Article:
The Canada-Wide Science Fair has always trickled with innovation, talent, and inspiring young people who are taking STEAM to the next level. For years, Shad has provided grants to a handful of incredible changemakers so that they can attend Shad and continue building on their passion for STEAM.

This year’s Canada-Wide Science Fair may have been held virtually, but the projects were as innovative and inspiring as ever! Islay Graham and Bruce Porter each received a $1,000 grant for Shad2022. Bruce Porter, a Grade 10 student from the Yukon, presented his research on microplastics and explained how things we can’t see might have the greatest impact on our environment. Islay Graham, a Grade 9 student from the Bruce Peninsula, designed a prototype to maximize energy use in her home with applications far and wide. Read on to discover how Bruce and Islay’s passions for STEAM get them ready for Shad2022! 

Bruce Porter

Q: Tell us a bit about yourself.

A: My name is Bruce Porter and I’m in Grade 10. I’ve lived in Whitehorse my whole life. I compete in sprint kayak and biathlon. This was my third Canada-Wide Science Fair; I’ve been doing science fairs since I was in Grade 5. This was my second microplastic project – my first was the first one ever done in the Yukon.

Bruce Porter, a Grade 10 student from Whitehorse, Yukon.
A microplastic found in a fish stomach.

Q: What is your project?

A: I wanted to see if there was microplastic in wildlife. I was donated 66 fish stomachs from five lakes in Southern Yukon and Northern BC. I analyzed the fish stomachs for microplastics, and found that about 30% of the stomachs contained one microplastic per stomach, which was significant. Another part of my project was to develop procedures that would be easily applicable in other remote or First Nations communities around the Yukon, so that they can develop their own community monitoring to get more data.

Q: How did you come up with the idea?

A: I got the idea to do a microplastic project on the flight back from my first Canada-Wide Science Fair. My friend who was also on the trip was talking about how he’d heard so much about microplastics in the ocean. We think of the Yukon as a very pristine place; we have the cleanest air in the world. I wanted to see if that’s really true since we can’t see microplastics in day-to-day life so it’s really hard to tell if they’re actually there. I thought it would be important to show people that we aren’t living in a pristine place if there’s something else going on.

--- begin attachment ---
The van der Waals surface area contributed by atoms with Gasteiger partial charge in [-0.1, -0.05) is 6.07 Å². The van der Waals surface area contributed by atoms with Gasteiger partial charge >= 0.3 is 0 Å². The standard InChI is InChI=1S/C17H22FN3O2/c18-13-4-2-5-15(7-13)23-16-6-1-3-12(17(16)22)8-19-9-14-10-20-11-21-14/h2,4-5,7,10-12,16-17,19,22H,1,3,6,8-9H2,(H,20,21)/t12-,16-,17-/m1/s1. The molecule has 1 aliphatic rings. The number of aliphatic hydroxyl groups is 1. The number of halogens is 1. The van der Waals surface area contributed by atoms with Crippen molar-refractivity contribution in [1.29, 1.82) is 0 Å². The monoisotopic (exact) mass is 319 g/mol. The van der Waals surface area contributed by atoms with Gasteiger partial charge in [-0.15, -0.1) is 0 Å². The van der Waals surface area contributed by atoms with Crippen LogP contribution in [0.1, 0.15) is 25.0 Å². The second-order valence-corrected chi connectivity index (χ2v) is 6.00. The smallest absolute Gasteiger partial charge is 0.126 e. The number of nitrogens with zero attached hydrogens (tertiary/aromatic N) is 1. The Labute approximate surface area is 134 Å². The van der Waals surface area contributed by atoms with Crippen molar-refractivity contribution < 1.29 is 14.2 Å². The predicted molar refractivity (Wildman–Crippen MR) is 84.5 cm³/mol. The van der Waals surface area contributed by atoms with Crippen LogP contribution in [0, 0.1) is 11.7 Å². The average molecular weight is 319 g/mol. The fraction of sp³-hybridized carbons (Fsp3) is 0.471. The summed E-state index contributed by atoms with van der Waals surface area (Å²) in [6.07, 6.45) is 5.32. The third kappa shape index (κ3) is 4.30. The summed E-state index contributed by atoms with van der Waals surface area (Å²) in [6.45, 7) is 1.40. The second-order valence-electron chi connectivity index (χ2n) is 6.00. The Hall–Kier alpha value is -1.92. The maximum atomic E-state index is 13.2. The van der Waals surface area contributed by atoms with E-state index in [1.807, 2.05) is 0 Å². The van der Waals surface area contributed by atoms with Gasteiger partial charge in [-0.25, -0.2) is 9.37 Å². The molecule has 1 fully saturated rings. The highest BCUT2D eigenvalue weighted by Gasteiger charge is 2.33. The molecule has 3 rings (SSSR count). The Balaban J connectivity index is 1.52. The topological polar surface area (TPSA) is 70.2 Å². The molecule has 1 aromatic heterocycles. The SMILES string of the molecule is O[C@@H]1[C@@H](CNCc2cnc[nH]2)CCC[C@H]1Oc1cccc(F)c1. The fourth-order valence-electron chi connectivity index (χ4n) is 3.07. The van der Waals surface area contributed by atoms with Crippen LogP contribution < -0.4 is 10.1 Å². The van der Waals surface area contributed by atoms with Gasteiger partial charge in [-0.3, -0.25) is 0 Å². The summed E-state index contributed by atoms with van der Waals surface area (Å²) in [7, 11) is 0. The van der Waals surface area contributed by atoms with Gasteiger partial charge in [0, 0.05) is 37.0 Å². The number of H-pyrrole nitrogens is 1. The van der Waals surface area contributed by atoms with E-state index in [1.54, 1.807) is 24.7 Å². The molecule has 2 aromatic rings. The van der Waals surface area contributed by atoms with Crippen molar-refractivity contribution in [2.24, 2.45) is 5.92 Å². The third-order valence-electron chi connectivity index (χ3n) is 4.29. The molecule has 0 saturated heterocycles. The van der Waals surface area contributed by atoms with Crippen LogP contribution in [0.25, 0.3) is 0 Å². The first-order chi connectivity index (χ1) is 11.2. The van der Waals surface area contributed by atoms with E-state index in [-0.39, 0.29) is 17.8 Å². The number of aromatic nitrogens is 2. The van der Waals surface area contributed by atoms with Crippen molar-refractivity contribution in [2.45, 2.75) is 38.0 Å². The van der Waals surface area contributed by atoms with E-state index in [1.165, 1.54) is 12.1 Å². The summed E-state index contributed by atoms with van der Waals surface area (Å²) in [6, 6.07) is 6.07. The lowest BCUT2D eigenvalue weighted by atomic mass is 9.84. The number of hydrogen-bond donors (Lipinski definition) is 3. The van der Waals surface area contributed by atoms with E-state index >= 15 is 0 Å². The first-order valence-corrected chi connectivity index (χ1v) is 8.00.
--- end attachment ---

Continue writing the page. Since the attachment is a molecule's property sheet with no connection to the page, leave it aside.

One of the lakes some of the fish Bruce sampled were from.

Q: What inspires you?

A: Helping people become more aware, becoming more aware myself, and trying to uncover some questions we have. Science fairs give me so many skills and I get to meet so many people – it’s really cool to be part of this scientific community in the Yukon community who are doing such amazing things. 

Q: How does your project help solve a real-world issue?

A: My project doesn’t develop any sort of innovation, but these research projects can lead to what needs to be done in the innovations. I’m working with what I’ve got to try and show people what’s going on in our environment. I’ve already been part of helping the government and other scientists in the Yukon start microplastics projects so I feel like that’s a big step. 

Q: How will you bring this momentum with you to Shad?